I first read it, I think, when I was about 8 years old, as my mother had it for a college class she was taking. Later it just happened to be assigned reading in high school when I was around 18 or so. I continued the pattern after that, reading it at least once every 10 years or so. I'm on my 5th reading right now, maybe?
It's not part of the pulp-fantasy canon, and I can't remember it coming up with any of my other gaming buddies in conversation. It's not part of Gygax's Appendix N. Maybe it's not really applicable to D&D much at all (the tragic structure, and the sense of pre-ordained fate playing out, doesn't synch up very well with a tabletop game). Nonetheless, it's shaped a lot of my background expectations for fantasy and mythic imagery.
One of the great things about my relationship with The Once and Future King is that every time I read it, I discover new meaning -- details, references, allusions, themes -- and new depth. Each time I return, there's a new understanding that I simply wasn't ready for at a younger age.
This sort of matches the structure of the book itself, written over a period of about 20 years. The first part, "The Sword in the Stone", telling the story of King Arthur's childhood, is light and airy and frequently comical (to the extent that Disney was comfortable making an animated movie based on it); this part caught most of my attention when I was a child myself. The rest of the book, with Arthur in adulthood, was written after White had seen the effects of World War II on the U.K., and it's darker and more brooding and troubled. There's a lot to the portrayal of Lancelot in "The Ill-Made Knight" that my 18-year-old self was suddenly shocked to recognize very deeply, waiting for me like a secret map in a book that I'd already read.
Some of the wonder of White's work comes from his intimate familiarity with archaic pastimes such as falconry, hunting, and fishing. (Apparently he lived by those means in a cottage for a year or so in the mid-1930's.) Later on, he took up flying, and that experience clearly fertilized some lengthy and beautiful scenes of families of birds flying together across the North Sea. He also spent time translating a medieval bestiary (which I would recommend for some great ideas in spicing up otherwise mundane animals in a D&D game -- available online here), which itself makes an appearance in The Once and Future King, Book 2, as the Sons of Lot prepare to go unicorn-hunting.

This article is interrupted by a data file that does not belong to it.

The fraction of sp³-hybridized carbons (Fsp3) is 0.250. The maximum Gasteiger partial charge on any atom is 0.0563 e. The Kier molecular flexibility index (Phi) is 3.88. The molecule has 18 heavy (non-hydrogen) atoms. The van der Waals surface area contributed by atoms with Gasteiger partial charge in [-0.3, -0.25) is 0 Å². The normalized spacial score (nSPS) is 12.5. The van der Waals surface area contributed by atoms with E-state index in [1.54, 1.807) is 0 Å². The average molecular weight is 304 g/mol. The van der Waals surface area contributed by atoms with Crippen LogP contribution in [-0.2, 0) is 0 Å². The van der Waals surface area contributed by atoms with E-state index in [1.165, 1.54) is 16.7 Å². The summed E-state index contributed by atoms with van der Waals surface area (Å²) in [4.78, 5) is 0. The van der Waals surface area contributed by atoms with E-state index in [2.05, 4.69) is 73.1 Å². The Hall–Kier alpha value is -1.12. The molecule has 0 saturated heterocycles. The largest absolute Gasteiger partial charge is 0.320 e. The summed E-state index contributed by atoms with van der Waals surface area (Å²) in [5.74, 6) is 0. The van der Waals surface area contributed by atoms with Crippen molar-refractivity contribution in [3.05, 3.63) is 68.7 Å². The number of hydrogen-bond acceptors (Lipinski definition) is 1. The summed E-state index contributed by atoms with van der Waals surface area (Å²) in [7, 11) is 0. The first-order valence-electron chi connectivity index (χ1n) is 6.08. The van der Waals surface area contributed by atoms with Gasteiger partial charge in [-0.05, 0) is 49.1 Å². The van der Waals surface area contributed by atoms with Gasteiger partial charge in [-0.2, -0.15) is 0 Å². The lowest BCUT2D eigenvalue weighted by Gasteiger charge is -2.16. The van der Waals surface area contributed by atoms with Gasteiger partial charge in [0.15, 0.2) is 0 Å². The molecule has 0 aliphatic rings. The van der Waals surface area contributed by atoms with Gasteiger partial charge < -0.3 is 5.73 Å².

The Once and Future King may possibly be the single best book I've ever read. Is it absolutely perfect? No, it's not.
Pre-World War II, White wrote and published "The Sword in the Stone", and I think most critics categorize the work as a comedy, even though there are some heartbreaking scenes contained within it; Arthur receives a magical education from Merlin as best he can manage. After World War II, White started writing and publishing the darker sequels, including a concluding work called "The Book of Merlin", set at the end of Arthur's reign, with one final lesson that had been, perhaps, tragically overlooked.
Now, when the whole work was put together into one book called The Once and Future King, guess what White was unable to resist doing? You guessed it: He went back and rewrote parts of the original book from 20 years earlier. He snipped out a section of a more comical adventure with Merlin's Owl, and dropped in the extended scene intended for "The Book of Merlin" in its place (leaving out the rest of that last book, but including the 4 others that came before it).
Without giving spoilers on it, this cut-and-paste scene is the single awkward blemish on an otherwise ideal piece of literature. When you're reading Part 1, this scene very abruptly interrupts other action, and it has a tone and sensibility clearly different from what's around it. White is even forced to create a Merlin-time-dilation-magic rationalization for this part, because it actually doesn't fit into the story-time allotted to it. Then when you're reading Part 4, it ends on a slightly weird note that feels something else should be coming, but it is indeed the end of the collection. And it's a little hard to see how this all-important, extra-long lesson was rather blithely forgotten by Arthur afterward, in the mid-part of the book. If you get a standalone copy of "The Sword in the Stone", apparently that still gets published in the original format.
You might see the connection with what I wrote on Monday: Things like "Artists' best stuff tends to be their early stuff" (White's most renowned and best-loved work is the lighthearted first part), and "You should read/watch stuff in order of publication" (what I'll call the long-lesson works best at the end of the overall story), and "Business corrupts art" (or whatever reason caused White to not include "The Book of Merlin" in the overall collection). Most importantly in this case: Artists going back and altering old works usually ends in tears. But at least he didn't write a prequel (well... unless you count "The Sword in the Stone" itself as being a prequel to Le Morte d'Arthur).
Oh, and one final thing: Michael Moorcock was deeply influenced by T.H. White and his most famous work, apparently having an ongoing correspondence with him for some time. According to Moorcock:
T.H. White's series had also been very enjoyable and equally tragic. White had given me some very good advice on how to write, as had Peake. White was very kind and, looking back, tolerant with me. [Interview with Zone-sf.com, 2002]